Forty million years after dinosaurs went extinct, one of the largest predators that ever prowled Earth’s oceans emerged, feeding the imaginations of modern scientists and the nightmares of modern movie audiences.
Megalodon — the name means ‘giant tooth’ — appeared some 23 million years ago and reigned the seas for about 21 million years. In 400 million years of shark evolution, megalodon is the most massive shark species that ever lived, growing to 60 feet long, or three times the size of the largest of today’s great whites.
But megalodon went extinct about 2.5 million years ago, and UC Merced paleoecology Professor Sora Kim wants to know why.
Through a three-year project funded by a $204,000 grant from the National Science Foundation , Kim hopes to learn about the megalodon’s diet, habitat and physiology and whether they played a role in the shark’s disappearance. Kim’s team of co-investigators includes paleoclimatologist Michael Griffiths and environmental scientist Martin Becker, both from William Paterson University, paleobiologist Kenshu Shimada from DePaul University and marine scientist Robert Eagle from UCLA.
“There are many ideas about why the megalodon went extinct,” Kim said. “Scientists have argued that changes in the megalodon’s available prey base combined with climate change led to their demise. But these are just hypotheses. There have been no rigorous studies that demonstrate this conclusively.”
What makes the megalodon’s emergence, existence and ultimate extinction a mystery for the researchers is that the anatomy of these ancient sharks was much like that of modern sharks, with skeletons made of cartilage rather than bone. This feature — also common to rays and skates — distinguishes them from other vertebrates. But it means sharks don’t leave behind large fossilized remains like other animals with skeletons composed primarily of bone do. Bone is mineralized and fossilizes; cartilage doesn’t — at least not well.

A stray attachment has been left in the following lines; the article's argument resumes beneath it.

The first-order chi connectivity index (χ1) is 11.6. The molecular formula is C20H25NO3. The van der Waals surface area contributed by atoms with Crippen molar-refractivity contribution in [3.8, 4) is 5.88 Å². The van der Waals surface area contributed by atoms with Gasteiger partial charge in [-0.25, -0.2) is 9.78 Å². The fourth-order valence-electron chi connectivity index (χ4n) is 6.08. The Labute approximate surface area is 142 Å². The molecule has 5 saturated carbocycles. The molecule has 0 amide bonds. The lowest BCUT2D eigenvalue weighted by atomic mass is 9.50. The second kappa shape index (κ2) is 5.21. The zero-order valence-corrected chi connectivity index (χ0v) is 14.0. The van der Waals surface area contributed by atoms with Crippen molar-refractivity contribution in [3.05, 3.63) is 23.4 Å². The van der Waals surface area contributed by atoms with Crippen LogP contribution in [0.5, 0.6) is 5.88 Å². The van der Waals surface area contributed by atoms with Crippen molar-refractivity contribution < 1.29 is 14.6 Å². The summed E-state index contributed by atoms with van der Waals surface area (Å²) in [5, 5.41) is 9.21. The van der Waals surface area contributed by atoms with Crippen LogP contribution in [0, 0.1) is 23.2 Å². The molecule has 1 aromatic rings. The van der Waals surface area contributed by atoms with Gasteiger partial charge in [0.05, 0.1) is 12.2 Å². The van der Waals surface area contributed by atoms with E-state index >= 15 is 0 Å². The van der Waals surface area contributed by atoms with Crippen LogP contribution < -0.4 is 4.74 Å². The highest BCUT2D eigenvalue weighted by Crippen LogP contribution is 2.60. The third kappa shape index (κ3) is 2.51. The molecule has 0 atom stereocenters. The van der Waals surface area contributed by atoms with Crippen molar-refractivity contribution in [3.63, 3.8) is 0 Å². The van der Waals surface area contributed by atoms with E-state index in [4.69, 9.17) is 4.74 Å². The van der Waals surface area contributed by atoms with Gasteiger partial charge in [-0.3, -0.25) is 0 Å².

Luckily for Kim and her colleagues, there’s an exception to the rule: Just like modern sharks, megalodon’s teeth were made of calcium phosphate, so the fossil record is replete with dental remains. Shark teeth are actually the most abundant vertebrate fossil, in part because a single shark sheds thousands of teeth in its lifetime, and the mineralized enameloid — similar to the enamel on mammals’ teeth – is extremely resistant to alteration.
Using fossilized teeth from different sites around the world that span megalodon’s time as the ocean’s apex predator, the researchers will use a suite of analytical methods not typically used in paleontology to probe them and improve understanding of the largest shark that ever swam Earth’s oceans.
“I’ll use stable isotope analysis and build a bridge between classical paleo and modern techniques,” Kim said.
By performing “isotope fingerprinting” on oxygen, strontium, calcium and other trace elements found in fossilized megalodon teeth, Kim and colleagues will be able to answer fundamental questions about megalodon that have eluded scientists up to now.
“What did the meg eat? Could megalodon regulate its own body temperature? What was its environment like? And why did it go extinct? Isotope fingerprinting will provide more definitive answers to these questions,” Kim said.
Kim is part of the Department of Life and Environmental Sciences with the School of Natural Sciences . More than just an accomplished researcher, Kim is also a dedicated educator, and her new NSF grant reflects her interest in bringing science to undergraduates, especially those from groups underrepresented in science.
“We need to bridge the gap between the undergraduate and graduate experience for underrepresented minorities who want to pursue science,” Kim said. “That means providing them with intensive mentoring and an authentic research experience.”
As part of the grant, undergraduates from William Paterson University will have the opportunity to get hands-on research experience at UC Merced and Rutgers, attend scientific conferences and receive direct mentoring from Kim.
“UC Merced can provide a unique research experience for underrepresented minority undergraduates,” Kim said. “These students will come to campus and see students from similar backgrounds engaged in serious research. That can change what they think a research experience is supposed to look like.”